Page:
Women

Sonya Rosario Productions

What happens when you take a Victorian sofa on a road trip to find out how mothers impact the lives of their daughters? You get the movie “The Sofa Diaries,”showing next month at the Flicks in Boise. Filmmaker Sonya Rosario and her mother sat on that couch to talk and it inspired her to take the sofa to other mothers and daughters. She joins us on Idaho Matters.

Samantha Wright / Boise State Public Radio

Originally broadcast October 25, 2018.

Back in August, we had a chance to visit the South Boise Women’s Correctional Center south of Boise. We wanted to take a look at what life was like in a women’s prison and we heard about several very unique programs that the prison offers the women. We also heard some very compelling stories about what brought the women behind bars.

Samantha Wright / Boise State Public Radio

Originally broadcast October 25, 2018.

There were 311 women prisoners at the South Boise Women's Correctional Center on the day we visited in August. It's a minimum security facility. We wanted to find out more about a women's prison, and about the woman who runs it. On a windy day outside the prison, Noel Barlow-Hust opened up about why she became warden and why women are different from men behind bars. 

Samantha Wright / Boise State Public Radio

Originally broadcast October 25, 2018.

The South Boise Women's Correctional Center is a tight cluster of buildings south of Boise. Behind the prison stands a long, covered tent-like structure. Inside are thousands of rows of tiny green plants. Gemma Gaudette walked along the rows of sagebrush with warden Noel Barlow-Hust who says the plants are grown by inmates and help restore the landscape after wildland fires.

Samantha Wright / Boise State Public Radio

Originally broadcast October 25, 2018.

The South Boise Women's Correctional Center has some very unique programs designed to help the women there learn job skills and other qualities like leadership and responsibility. One of those is the Whiskers Program, a collaboration with the Idaho Humane Society where inmates take care of sick and neglected cats and kittens.

We talk with Stephanie Mark, who's been at the prison since May. She's the Cat Coordinator. She starts out talking about the Whiskers Program and then the conversation takes a turn toward some very serious subjects.

Bethany Mollenkof for NPR

This interview was originally broadcast August 7, 2018.

The United States leads the developed world in the rate of deaths among pregnant, delivering and post-natal women. We'll talk about why Americans are struggling with this statistic.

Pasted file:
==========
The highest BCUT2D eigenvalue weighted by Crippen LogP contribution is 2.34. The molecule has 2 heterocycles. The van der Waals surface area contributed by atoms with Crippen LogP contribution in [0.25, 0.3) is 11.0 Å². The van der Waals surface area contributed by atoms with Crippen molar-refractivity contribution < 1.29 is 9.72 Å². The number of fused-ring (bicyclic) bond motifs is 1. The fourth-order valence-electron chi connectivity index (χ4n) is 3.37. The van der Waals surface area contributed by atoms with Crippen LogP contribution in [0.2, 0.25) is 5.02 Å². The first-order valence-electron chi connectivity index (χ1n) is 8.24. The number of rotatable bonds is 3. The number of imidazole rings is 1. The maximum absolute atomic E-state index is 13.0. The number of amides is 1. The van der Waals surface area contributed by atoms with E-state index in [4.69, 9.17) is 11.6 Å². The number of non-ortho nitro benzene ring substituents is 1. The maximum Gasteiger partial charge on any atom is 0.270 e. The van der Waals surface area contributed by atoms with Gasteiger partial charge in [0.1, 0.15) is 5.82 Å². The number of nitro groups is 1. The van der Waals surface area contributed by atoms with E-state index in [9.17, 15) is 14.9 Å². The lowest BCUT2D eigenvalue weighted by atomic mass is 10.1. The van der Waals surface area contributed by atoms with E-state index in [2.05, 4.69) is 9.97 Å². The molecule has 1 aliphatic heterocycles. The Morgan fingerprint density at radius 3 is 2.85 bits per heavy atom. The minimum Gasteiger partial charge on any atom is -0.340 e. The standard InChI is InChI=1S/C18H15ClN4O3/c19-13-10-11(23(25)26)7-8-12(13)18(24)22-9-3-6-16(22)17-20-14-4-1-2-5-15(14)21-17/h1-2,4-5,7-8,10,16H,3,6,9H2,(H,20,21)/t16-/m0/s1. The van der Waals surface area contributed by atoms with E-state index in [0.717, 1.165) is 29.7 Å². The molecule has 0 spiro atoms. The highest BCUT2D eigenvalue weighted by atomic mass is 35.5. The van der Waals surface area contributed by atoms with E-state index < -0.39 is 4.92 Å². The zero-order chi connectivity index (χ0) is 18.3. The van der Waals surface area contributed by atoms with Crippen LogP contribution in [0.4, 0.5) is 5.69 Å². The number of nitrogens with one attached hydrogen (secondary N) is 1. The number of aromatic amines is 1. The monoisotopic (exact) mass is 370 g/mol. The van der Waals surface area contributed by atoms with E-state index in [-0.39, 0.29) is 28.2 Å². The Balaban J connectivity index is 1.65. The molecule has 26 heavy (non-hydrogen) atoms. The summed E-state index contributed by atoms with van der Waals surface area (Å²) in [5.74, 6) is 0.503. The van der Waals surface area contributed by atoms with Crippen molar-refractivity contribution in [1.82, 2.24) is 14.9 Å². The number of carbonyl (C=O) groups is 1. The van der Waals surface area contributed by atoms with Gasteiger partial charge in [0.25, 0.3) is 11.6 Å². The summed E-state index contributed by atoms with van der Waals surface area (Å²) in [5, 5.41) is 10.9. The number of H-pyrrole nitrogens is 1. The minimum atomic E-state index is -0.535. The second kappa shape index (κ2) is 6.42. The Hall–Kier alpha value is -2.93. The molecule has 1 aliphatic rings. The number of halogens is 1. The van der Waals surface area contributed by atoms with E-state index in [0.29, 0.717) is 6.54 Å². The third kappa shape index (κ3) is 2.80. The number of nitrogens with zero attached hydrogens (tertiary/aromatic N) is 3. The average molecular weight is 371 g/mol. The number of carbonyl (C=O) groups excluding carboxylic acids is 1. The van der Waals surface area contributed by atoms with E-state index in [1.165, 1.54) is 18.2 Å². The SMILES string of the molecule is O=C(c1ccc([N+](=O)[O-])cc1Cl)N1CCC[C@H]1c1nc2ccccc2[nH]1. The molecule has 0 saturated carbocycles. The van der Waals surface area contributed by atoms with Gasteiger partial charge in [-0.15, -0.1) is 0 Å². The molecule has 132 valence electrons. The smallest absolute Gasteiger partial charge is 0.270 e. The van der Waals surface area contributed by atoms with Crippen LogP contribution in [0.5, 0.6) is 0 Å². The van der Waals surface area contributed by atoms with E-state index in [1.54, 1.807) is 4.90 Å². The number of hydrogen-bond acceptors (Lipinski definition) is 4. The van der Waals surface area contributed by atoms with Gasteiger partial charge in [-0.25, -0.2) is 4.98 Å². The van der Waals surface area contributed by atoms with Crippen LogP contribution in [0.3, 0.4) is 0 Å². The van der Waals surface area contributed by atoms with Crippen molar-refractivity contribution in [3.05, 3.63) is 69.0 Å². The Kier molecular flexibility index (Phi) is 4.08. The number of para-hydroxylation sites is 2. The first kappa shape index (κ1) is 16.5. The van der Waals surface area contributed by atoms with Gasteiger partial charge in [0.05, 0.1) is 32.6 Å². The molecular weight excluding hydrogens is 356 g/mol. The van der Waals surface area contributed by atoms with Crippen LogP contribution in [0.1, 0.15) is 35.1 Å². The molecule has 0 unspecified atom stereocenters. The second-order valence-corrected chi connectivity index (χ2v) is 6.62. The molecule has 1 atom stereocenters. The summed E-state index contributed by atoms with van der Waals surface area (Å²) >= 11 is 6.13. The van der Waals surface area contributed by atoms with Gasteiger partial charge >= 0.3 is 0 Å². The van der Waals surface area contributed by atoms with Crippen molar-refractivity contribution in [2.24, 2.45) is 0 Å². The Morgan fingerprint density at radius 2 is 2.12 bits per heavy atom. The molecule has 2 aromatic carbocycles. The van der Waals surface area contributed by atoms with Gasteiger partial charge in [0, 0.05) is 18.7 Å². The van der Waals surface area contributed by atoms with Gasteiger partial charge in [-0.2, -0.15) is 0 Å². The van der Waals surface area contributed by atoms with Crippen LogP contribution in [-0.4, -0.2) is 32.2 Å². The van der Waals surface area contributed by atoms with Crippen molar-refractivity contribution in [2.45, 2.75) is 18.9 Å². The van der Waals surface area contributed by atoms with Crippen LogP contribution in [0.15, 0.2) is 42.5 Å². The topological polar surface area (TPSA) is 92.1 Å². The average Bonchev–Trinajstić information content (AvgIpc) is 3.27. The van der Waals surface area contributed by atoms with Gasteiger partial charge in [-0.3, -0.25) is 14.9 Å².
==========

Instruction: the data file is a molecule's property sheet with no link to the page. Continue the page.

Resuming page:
• Why does the United States lead the developed world in deaths among pregnant women?
  • A domestic violence survivor shares her story to raise awareness.

On The Thursday, June 28, 2018 Edition Of Idaho Matters:

Jun 27, 2018

  • Treasure Valley rental rates are on the rise.
  • BSPR's 'Our Changing Idaho' looks at a small Idaho town.
  • Efforts to enact conservancy in Yellowstone.
  • A local group aids homeless women with hygiene products.

Frankie Barnhill / Boise State Public Radio

Demonstrations are expected both in Washington, D.C. and across the country as Donald Trump assumes the presidency. One of the biggest will be the Women's March on Washington set for Saturday. The movement has generated so-called sister marches across the nation, including here in the Gem State.

When Sally Ride flew into orbit aboard the space shuttle Challenger in 1983, she made history. As the first American woman in space, Ride helped change perceptions about what women could accomplish and inspired a new generation of girls to literally reach for the stars. But Ride was more than an icon for the U.S. space program – she also was a complex, private woman with singular talents and skills, who continued to contribute to science and education until her death from pancreatic cancer in 2012.

Emilie Ritter Saunders / Boise State Public Radio/ StateImpact Idaho

For the second time in nearly two decades, 31 members of Idaho's state lawmakers are women.

On Election Day, Idaho voters picked the 31 female lawmakers to hold legislative offices across the state. There are 105-members in the predominantly-Republican Idaho Legislature.

Nine women will serve in the Senate, while 22 women will hold seats in the House.

Eleven of the women are Democrats, and the remaining 20 are Republicans.

Leon Panetta’s long service to our country is surely unique in the number of incredibly high level and tough assignments he has held and held to acclaim.  A lawyer, he has directed the U.S.

USDA

If you're a woman in agriculture, you're more likely to farm in Oregon than in Idaho.